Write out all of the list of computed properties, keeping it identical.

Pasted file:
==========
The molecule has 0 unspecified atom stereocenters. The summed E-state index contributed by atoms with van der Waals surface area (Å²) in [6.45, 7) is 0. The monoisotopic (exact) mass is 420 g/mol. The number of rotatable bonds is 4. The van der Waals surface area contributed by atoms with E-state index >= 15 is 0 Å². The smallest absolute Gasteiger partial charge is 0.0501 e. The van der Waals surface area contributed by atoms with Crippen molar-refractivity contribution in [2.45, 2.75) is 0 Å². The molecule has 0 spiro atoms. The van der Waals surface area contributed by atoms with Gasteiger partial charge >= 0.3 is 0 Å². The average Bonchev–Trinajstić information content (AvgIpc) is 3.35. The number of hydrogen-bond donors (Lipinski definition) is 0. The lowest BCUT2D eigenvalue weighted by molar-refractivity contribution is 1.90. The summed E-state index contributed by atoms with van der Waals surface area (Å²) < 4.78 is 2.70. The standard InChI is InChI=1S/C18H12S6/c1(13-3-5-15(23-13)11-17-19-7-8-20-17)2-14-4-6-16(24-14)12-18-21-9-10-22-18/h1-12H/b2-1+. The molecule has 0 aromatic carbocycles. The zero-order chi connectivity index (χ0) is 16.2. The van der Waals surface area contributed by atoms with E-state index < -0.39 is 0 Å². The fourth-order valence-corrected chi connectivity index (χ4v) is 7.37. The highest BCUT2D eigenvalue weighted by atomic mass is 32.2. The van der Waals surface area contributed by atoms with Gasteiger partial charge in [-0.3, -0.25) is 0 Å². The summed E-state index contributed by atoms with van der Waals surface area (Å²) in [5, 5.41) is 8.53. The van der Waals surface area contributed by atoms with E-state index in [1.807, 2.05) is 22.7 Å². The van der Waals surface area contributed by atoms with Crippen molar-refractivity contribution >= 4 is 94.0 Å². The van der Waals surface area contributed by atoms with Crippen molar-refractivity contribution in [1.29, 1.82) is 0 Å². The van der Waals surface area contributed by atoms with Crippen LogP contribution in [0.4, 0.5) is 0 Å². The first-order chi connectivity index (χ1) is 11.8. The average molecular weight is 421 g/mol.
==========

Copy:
The molecule has 0 unspecified atom stereocenters. The summed E-state index contributed by atoms with van der Waals surface area (Å²) in [6.45, 7) is 0. The monoisotopic (exact) mass is 420 g/mol. The number of rotatable bonds is 4. The van der Waals surface area contributed by atoms with E-state index >= 15 is 0 Å². The smallest absolute Gasteiger partial charge is 0.0501 e. The van der Waals surface area contributed by atoms with Crippen molar-refractivity contribution in [2.45, 2.75) is 0 Å². The molecule has 0 spiro atoms. The van der Waals surface area contributed by atoms with Gasteiger partial charge >= 0.3 is 0 Å². The average Bonchev–Trinajstić information content (AvgIpc) is 3.35. The number of hydrogen-bond donors (Lipinski definition) is 0. The lowest BCUT2D eigenvalue weighted by molar-refractivity contribution is 1.90. The summed E-state index contributed by atoms with van der Waals surface area (Å²) < 4.78 is 2.70. The standard InChI is InChI=1S/C18H12S6/c1(13-3-5-15(23-13)11-17-19-7-8-20-17)2-14-4-6-16(24-14)12-18-21-9-10-22-18/h1-12H/b2-1+. The molecule has 0 aromatic carbocycles. The zero-order chi connectivity index (χ0) is 16.2. The van der Waals surface area contributed by atoms with E-state index < -0.39 is 0 Å². The fourth-order valence-corrected chi connectivity index (χ4v) is 7.37. The highest BCUT2D eigenvalue weighted by atomic mass is 32.2. The van der Waals surface area contributed by atoms with Gasteiger partial charge in [-0.3, -0.25) is 0 Å². The summed E-state index contributed by atoms with van der Waals surface area (Å²) in [5, 5.41) is 8.53. The van der Waals surface area contributed by atoms with E-state index in [1.807, 2.05) is 22.7 Å². The van der Waals surface area contributed by atoms with Crippen molar-refractivity contribution >= 4 is 94.0 Å². The van der Waals surface area contributed by atoms with Crippen molar-refractivity contribution in [1.29, 1.82) is 0 Å². The van der Waals surface area contributed by atoms with Crippen LogP contribution in [0.4, 0.5) is 0 Å². The first-order chi connectivity index (χ1) is 11.8. The average molecular weight is 421 g/mol.